We’re too busy taking parent’s right to choose away that we aren’t listening to their experiences in public schools. “I believe in school choice and I also believe in traditional public education. . . that’s my choice!”, says long time Atlanta advocate, Keisha Spells. Regardless of what a parent decides, we should never be in a position to take their choice away.
Spells represents the perspective of a parent and employee of both public traditional schools and public charter schools. As a parent advocate, Keisha Spells is raising Black sons in Atlanta Public Schools. She’s had good and bad encounters in both traditional and non traditional public schools. She believes that by sharing her experiences in both may help other Black parents better understand school choice .
Resources are the number one challenge for both traditional and non traditional schools in Black communities. Textbooks are hard to come by in most public traditional schools and are pretty much obsolete in public charter schools. Access to facilities that are adequate in size and functionality continue to be an obstacle for public charter schools.
Additionally, internal resources such as staffing for programs to address students with special needs, social-emotional learning and therapeutic services often are unavailable.
“There are definitely clear differences between both public traditional and public charter schools.”
Public traditional schools generally have challenges with implementing programs and enforcing family/community involvement. Food service also has been an obstacle within public traditional schools as many families desire healthier food choice options for their children.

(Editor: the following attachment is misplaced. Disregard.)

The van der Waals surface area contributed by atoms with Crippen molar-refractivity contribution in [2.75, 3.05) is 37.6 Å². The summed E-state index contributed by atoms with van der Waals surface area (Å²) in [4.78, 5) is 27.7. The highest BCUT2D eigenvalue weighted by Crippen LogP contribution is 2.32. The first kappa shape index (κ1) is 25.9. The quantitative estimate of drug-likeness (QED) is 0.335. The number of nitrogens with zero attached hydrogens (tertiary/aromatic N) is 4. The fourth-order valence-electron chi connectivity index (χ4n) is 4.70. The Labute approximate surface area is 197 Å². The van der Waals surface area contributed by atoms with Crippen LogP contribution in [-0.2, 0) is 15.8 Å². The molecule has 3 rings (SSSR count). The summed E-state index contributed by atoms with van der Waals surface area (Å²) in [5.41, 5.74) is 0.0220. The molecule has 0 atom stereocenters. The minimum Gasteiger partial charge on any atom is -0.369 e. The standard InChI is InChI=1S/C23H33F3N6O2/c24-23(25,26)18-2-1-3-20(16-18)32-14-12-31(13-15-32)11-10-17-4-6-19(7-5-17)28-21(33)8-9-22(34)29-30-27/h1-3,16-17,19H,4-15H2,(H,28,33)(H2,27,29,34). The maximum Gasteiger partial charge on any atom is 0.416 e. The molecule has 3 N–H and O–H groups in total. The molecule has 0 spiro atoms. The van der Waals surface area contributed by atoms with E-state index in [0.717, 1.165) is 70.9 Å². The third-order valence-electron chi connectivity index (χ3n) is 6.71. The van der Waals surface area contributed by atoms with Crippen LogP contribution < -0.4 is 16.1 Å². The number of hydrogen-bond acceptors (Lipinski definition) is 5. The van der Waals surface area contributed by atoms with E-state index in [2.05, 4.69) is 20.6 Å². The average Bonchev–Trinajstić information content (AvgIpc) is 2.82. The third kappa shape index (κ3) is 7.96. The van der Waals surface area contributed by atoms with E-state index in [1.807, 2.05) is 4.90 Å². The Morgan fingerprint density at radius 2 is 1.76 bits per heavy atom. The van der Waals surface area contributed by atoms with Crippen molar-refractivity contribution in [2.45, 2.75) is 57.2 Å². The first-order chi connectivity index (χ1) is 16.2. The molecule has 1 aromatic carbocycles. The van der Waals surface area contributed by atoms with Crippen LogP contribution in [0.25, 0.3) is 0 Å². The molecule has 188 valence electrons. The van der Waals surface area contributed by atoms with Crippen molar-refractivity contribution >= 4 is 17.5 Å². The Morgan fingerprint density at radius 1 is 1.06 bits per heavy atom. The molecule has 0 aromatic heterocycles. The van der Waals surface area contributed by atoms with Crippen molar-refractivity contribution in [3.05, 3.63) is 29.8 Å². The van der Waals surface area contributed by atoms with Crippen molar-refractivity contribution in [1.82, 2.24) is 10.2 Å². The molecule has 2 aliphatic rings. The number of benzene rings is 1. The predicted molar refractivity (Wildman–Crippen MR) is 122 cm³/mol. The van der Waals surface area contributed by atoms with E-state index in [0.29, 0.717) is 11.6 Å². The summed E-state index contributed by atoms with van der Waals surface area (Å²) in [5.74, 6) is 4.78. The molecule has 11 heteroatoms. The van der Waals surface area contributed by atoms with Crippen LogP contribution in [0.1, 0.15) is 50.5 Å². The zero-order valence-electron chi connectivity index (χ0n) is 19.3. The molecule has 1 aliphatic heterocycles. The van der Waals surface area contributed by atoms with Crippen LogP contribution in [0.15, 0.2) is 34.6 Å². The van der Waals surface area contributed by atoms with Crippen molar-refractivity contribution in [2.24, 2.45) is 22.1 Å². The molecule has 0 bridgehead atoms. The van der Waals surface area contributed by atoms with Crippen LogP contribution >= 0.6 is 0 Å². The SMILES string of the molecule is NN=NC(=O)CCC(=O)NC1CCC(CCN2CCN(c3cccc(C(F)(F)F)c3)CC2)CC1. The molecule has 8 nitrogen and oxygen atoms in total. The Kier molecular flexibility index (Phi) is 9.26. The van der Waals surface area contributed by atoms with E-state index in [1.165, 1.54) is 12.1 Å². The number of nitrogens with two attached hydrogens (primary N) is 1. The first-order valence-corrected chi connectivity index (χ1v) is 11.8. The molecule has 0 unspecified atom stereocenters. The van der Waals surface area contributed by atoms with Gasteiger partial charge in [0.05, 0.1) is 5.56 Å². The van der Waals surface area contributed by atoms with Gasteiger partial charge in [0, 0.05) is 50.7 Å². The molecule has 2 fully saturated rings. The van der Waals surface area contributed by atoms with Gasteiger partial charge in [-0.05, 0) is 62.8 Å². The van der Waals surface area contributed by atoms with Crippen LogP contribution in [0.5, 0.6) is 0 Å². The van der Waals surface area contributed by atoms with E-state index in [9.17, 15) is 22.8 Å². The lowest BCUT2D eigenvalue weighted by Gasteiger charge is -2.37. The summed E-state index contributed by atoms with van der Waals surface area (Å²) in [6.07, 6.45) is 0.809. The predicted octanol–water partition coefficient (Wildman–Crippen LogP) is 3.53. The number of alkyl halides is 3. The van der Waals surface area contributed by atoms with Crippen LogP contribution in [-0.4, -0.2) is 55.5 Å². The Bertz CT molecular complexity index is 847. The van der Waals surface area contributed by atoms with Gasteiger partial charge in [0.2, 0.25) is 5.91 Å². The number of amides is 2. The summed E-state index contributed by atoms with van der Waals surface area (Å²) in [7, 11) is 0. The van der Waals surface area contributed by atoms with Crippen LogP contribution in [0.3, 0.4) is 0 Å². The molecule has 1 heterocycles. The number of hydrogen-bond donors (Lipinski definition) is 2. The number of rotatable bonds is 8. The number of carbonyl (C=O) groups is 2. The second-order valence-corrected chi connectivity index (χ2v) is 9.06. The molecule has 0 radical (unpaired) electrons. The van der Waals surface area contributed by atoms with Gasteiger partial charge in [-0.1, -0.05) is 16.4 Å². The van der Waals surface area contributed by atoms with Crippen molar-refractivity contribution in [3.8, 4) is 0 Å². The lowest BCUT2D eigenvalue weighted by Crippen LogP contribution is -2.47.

Although public schools generally have access to adequate resources, they tend to struggle with ensuring that access is available to students beyond the walls of the school.
Some of the challenges that charter schools have in connecting to public traditional schools include the myths that prevent the two institutions from working together. Since many parents have experienced traditional public schools, there are those who have chosen to send their children to charter schools as a result of expectations not being met.
Traditional and charter schools have difficulty fostering a relationship between the two entities because the theory is that charter schools became a school of comfort for families seeking an outlet from traditional public schools.
Do schools overlook the experience of parents in public schools?
Yes they do. Especially Black parents. As a mom of three, Spells experienced early on the importance of being engaged within in her children’s educational journey. As a parent in traditional schools, she noticed that parental/family engagement was farce. Although she appreciated every opportunity, she observed staff at the school become discouraged when parents were not involved. However, I loved the extracurricular activities of the school that my children participated in.
The experiences my Black boys had in the traditional school environment helped them become more social. Subsequently, the public charter school challenged them academically. The public charter school provided a more rigorous learning environment. The public charter school created a “family-orientated” atmosphere encouraging parents like myself to stay engaged. I certainly did not like the
Ms. Spells feels that public charter schools have offered teachers and staff in-classroom flexibility, but struggle to provide resources to promote instruction. She notes that resources can sometimes be limited in both settings. What helps is exposure to substitute learning materials that allows staff opportunities to differentiate learning.
Accountability measures for increasing family engagement are supported by highly encouraging, structured and intentional involvement of parents to help their kids achieve academic success.
We need reform in education that equally supports both public traditional and public charter schools for the success of all children.
Jason has worked in education for over 15 years as a teacher, blogger and community advocate. He speaks and writes primarily about the need to improve education for Black boys, particularly increasing the number of Black male educators in schools. In addition to blogging here at EdLanta, Jason is also a featured writer at Education Post.